Campo Umano – Public Art 50 years after
21–22 September 2019
Villa Olmo, borgovico33
A project curated by Luca Cerizza | Zasha Colah
From its title, the project addresses Campo Urbano, the art-event curated by Luciano Caramel that occupied the public spaces of the Italian town of Como for one day on 21 September 1969 with a number of artistic ephemeral interventions; often disorienting for Como’s residents and local press. Among art writers and curators, the exhibition sparked and propelled a lengthy debate about the exhibitions that had been burgeoning in the years 1968-1969 in the squares and streets of small towns in Italy. In the midst of the protest and anti-authoritarian movements of ‘68, and the consequent occupation of the street by workers and students, Campo Urbano, as in other exhibitions of these years, sought a new connection with the realities of everyday life, and a wider public than only an art audience. A connection that revealed itself to be not short of ambiguity.
Conceived as a two-day conference and an exhibition, Campo Umano – Public Art 50 years after, celebrated the 50th anniversary of that exhibition-event, reconsidering its merits and failures in its wider historical and artistic context. At the same time, the project seeked to continue the debate of what remains at stake in a social and technological context 50 years on, in which the same ideas of public space and public good, the concepts of collectivity and community, have profoundly mutated with respect to the time of Campo Urbano.
Spread over two days, the conference saw the participation of artists, critics,curators and historians, among the most significant experts on the subject, alongside the presentation of new video interventions by students from the master’s course in Visual Art and Curatorial Studies at NABA.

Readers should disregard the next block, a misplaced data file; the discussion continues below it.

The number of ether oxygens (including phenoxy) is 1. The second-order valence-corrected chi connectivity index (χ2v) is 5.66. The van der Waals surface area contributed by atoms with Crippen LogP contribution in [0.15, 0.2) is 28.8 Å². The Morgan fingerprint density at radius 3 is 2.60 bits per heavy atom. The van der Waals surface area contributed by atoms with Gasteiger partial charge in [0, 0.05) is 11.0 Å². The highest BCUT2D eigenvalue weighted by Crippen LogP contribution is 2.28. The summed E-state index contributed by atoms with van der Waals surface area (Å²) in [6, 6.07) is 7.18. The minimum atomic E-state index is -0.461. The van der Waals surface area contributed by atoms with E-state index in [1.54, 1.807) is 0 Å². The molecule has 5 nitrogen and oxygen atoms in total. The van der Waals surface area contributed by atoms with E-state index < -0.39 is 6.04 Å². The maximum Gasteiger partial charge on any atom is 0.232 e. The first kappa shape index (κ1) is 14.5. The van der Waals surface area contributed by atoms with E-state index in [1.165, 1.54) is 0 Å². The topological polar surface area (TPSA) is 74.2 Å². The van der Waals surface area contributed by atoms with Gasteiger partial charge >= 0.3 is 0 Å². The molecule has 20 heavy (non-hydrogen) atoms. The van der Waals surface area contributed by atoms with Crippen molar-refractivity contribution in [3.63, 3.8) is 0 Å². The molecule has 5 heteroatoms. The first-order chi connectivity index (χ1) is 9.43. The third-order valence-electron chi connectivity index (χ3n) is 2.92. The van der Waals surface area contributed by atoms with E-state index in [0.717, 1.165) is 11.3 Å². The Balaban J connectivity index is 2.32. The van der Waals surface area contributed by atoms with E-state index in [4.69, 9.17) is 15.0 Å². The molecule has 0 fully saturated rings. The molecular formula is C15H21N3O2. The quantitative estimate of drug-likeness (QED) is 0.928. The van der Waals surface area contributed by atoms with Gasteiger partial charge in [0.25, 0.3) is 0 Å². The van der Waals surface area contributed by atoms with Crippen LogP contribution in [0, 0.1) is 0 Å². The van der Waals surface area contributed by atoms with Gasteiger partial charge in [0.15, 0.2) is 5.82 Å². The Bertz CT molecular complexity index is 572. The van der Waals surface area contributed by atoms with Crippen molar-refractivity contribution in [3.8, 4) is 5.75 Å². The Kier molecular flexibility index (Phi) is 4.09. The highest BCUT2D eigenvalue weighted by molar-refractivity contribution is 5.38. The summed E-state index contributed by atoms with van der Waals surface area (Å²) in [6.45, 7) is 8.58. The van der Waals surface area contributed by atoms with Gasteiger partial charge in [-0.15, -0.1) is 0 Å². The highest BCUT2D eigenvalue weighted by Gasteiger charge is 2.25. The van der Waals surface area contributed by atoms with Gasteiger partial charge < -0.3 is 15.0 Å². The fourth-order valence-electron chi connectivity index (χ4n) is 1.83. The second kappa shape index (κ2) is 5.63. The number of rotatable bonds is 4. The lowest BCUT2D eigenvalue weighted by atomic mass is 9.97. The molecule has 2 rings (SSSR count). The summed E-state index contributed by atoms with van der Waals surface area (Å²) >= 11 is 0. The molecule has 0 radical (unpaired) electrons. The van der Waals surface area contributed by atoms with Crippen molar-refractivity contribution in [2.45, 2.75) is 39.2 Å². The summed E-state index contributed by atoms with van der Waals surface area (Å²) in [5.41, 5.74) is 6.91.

The presentations on Saturday - after an interdisciplinary introduction to the socio-political context of those years (Robert Lumley) - were devoted to the forms of public art that took place in Italy between the late 60s and early 70s (Alessandra Acocella, Luca Cerizza, Alessandra Pioselli, Francesco Tedeschi, and Tommaso Trini). The focus on the case of Campo Urbano gave further depth through the testimony of many of its protagonists (Giuliano Collina, Mario Di Salvo, Ugo La Pietra, Gianni Pettena, and Grazia Varisco).
The day of Sunday considered more recent forms of public art, responding to the changed political, social and technological context, under new mechanisms of commerce, privatisation and surveillance, typical of advanced capitalism. Presentations by curators (Zasha Colah, Hou Hanru, Roberto Pinto, and Marco Scotini) discussed artistic interventions and strategies in public space under different situations of societal policing, alongside later political histories of the street, in diverse metropolises and megalopolises in diverse geographies. A final roundtable with the participation of scholars and artists (Massimo Bartolini, Cecilia Guida, Francesco Jodice, Margherita Moscardini) closed the conference.
Documenting the ephemeral reconstructed the events of Campo Urbano through materials, letters and drawings from the archives of the artists involved, catalogues and ephemera designed by Bruno Munari, reviews in periodicals of the time, and a rich documentation of montaged video-footage and video-interviews made by Archivio Mulas. Along with the pivotal role of photographic documentation by Ugo Mulas, the exhibition presented photographs, never published before, by Gianni Berengo Gardin and Gabriele Basilico, taken on that same day 50 years ago.